‘His name is not uttered. It must not be mentioned ; only indirectly is He to be referred to.’ [Aitareya Brahmana, 3:34].
Shivam is the abstraction; Shiva, the personification in ecstatic bhakthi, in solemn ritual, in myth, metaphor and poetic spree.
A minor god, as is Vishnu, in the the Rig Veda, He grows, transforms as the guardian-deity of the truth of Rta [‘An inexpressible, uncodefied order’] to dominate the later Hindu pantheon.
Shiva the ‘Pacific, Waveless’, is also as Raudra, the ‘Howler’, the darkly fierce god of storms. He bestrides the contradiction, rides the conflict, raids the verses of the Rig Veda in unpeakable acts.
Sundaramurthy Nayanar [8th Century] in his poems routinely addresses Him as Pitha, literally ‘[You] Delirious Madman’. The Sthapathis [Sculptors] of Swamimalai ever struggle to make respectable this untamed ‘Wild God’, temper him for his devotees.
Shiva is both the ascetic and the erotic and representation radiates outwards. Absent to aniconic to iconic to the unabashedly anthropomorphic. The familiar Mandala sequence, cryptic to coherent, from center to perimeter. And back again.
At the great temple of Arunachala, Shiva is Lingabhava, a shaft of light without beginning or end. As Nataraja at Thillai, he strides the shrine at Chidambaram as the deity of the Dance. He bears on his right, the ear-ring of a man; on his left, that of a woman. His foot is a-step on the body of a dwarf [Apasmayapurusha: a ‘Heedlessness’].
The Third Eye of Shiva [Triyambaka] is set mid-point on the forehead, equidistant from the two corporal eyes. It stands unprotected, does not blink, is never closed. In its proper mythic interpretation, the Eye carries no eyelid [an irregularity quickly corrected by Bollywood poster-artists].
If you can get a fix on Shivam, if you can place Him, grasp Her, corral It, what you have placed, grasped, corralled, by that very fact, is not Shivam. [See: ‘That’]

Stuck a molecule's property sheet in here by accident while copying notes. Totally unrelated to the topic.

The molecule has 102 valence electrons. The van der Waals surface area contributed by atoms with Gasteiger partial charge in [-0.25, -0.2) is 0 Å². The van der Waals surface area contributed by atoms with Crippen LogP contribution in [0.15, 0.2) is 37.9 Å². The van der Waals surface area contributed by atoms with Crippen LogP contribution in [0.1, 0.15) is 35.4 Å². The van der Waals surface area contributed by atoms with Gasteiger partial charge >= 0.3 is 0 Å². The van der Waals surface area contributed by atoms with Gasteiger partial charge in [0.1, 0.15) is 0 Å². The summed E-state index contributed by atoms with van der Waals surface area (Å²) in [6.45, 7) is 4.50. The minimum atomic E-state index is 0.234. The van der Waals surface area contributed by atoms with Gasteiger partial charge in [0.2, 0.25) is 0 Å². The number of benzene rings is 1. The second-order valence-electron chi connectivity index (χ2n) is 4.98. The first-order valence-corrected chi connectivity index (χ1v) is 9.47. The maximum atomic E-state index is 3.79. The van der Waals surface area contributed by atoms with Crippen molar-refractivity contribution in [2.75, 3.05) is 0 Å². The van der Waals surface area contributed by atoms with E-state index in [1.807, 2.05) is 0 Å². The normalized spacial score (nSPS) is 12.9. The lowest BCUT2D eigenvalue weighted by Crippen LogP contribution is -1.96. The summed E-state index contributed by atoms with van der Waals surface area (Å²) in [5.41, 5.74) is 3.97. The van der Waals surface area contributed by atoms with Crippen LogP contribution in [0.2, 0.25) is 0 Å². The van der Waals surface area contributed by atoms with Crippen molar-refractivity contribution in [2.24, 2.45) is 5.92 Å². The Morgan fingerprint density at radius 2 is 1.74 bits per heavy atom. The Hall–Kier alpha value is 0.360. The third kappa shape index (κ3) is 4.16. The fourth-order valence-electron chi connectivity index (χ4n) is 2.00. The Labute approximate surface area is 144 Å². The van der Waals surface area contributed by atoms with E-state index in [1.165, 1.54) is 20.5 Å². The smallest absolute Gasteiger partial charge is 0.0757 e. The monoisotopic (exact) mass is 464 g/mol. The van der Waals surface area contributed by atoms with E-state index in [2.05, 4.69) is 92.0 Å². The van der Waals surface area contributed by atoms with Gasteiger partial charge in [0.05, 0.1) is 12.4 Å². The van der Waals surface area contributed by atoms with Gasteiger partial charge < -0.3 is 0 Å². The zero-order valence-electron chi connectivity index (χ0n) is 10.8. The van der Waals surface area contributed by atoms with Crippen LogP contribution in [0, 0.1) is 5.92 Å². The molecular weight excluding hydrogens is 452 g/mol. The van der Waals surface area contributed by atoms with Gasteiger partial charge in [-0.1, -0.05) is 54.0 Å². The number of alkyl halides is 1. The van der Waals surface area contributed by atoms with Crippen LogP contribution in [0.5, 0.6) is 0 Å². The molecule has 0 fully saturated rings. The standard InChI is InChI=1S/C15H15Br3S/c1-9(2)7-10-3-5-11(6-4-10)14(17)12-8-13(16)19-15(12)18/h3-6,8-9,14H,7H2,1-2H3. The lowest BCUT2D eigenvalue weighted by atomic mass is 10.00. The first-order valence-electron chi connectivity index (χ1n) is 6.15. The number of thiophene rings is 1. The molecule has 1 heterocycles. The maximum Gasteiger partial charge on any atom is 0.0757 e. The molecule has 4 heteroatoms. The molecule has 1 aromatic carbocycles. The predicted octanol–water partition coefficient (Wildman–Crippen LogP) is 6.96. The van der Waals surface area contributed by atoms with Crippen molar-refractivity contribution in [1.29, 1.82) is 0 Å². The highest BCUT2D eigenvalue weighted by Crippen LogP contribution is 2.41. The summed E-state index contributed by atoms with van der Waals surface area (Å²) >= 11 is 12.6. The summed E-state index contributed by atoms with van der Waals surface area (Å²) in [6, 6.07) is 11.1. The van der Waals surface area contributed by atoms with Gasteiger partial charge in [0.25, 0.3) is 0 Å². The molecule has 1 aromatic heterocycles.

As the Gudimallam Linga, the earliest excavated version [300 BCE; South Eastern India], Shiva stands astride a Linga, the two united in one mingled rendering. The grounded expression in stone of the altitudinous abstraction, the modeling artifact of the ‘Subject-Object’ divide, the primal cleaving.
The Shiva–Linga-Yoni [the minimalist rendering, encircled, below] is the original symbol of division and union. It is the principal representation in the temple-shrines of both the Vishwanatha in Kashi and the Brihadeashwara in Thanjavur.
The Phallus, primal, primeval and universal in its symbolism and the receptive Feminine, the fount of all that is Create.
[The pious wince, preferring instead the Spatika Linga, a mild-mannered quartz-crystal which reflects but is itself untouched, in analogue to the later ‘Immaculate Pure Self’ of Vedantha.]
The sacral act of the Yajna was dismembering and reunification in the consuming flames of the altar, itself placed atop an earthen base, the original Mother rendered fecund by the Mantras. The symbolism is transparent and meant to be so.
And the sacred-ash, originally a mark of the imperative of self-naughting, now smeared over one’s forehead in cosmetic precision, an ostensible piety, a parallel of three lines [see the image].
The Shiva–Linga-Yoni as the original symbol of creation is now long forgotten replaced instead by imputed magical powers, divine flutter and superstitious cant.
I walk into a Śaṅkara Ashram, a Shaivite School, 1,500 years after its founding and watch the travesty of bright, earnest Brahmin boys whose calling it is to articulate Brahman, perfecting instead the rounding of the rolled rice-ball.